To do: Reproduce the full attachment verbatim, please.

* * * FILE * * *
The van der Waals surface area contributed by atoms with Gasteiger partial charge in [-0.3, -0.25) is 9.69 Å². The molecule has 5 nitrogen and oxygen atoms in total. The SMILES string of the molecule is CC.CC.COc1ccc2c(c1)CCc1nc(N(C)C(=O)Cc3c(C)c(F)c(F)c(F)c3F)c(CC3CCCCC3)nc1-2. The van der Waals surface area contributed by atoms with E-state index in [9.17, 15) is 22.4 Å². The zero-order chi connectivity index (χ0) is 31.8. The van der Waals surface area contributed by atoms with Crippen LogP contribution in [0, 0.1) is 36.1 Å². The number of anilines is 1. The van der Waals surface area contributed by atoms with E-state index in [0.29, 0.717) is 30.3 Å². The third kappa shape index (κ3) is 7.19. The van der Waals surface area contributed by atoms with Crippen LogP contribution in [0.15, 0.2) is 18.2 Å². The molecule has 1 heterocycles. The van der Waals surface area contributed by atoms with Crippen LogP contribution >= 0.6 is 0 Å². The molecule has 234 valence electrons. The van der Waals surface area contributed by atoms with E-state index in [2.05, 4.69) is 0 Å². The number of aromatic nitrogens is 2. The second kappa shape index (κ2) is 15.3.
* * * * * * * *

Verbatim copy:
The van der Waals surface area contributed by atoms with Gasteiger partial charge in [-0.3, -0.25) is 9.69 Å². The molecule has 5 nitrogen and oxygen atoms in total. The SMILES string of the molecule is CC.CC.COc1ccc2c(c1)CCc1nc(N(C)C(=O)Cc3c(C)c(F)c(F)c(F)c3F)c(CC3CCCCC3)nc1-2. The van der Waals surface area contributed by atoms with E-state index in [9.17, 15) is 22.4 Å². The zero-order chi connectivity index (χ0) is 31.8. The van der Waals surface area contributed by atoms with Crippen LogP contribution in [0, 0.1) is 36.1 Å². The number of anilines is 1. The van der Waals surface area contributed by atoms with E-state index in [0.29, 0.717) is 30.3 Å². The third kappa shape index (κ3) is 7.19. The van der Waals surface area contributed by atoms with Crippen LogP contribution in [0.15, 0.2) is 18.2 Å². The molecule has 1 heterocycles. The van der Waals surface area contributed by atoms with Crippen LogP contribution >= 0.6 is 0 Å². The molecule has 234 valence electrons. The van der Waals surface area contributed by atoms with E-state index in [2.05, 4.69) is 0 Å². The number of aromatic nitrogens is 2. The second kappa shape index (κ2) is 15.3.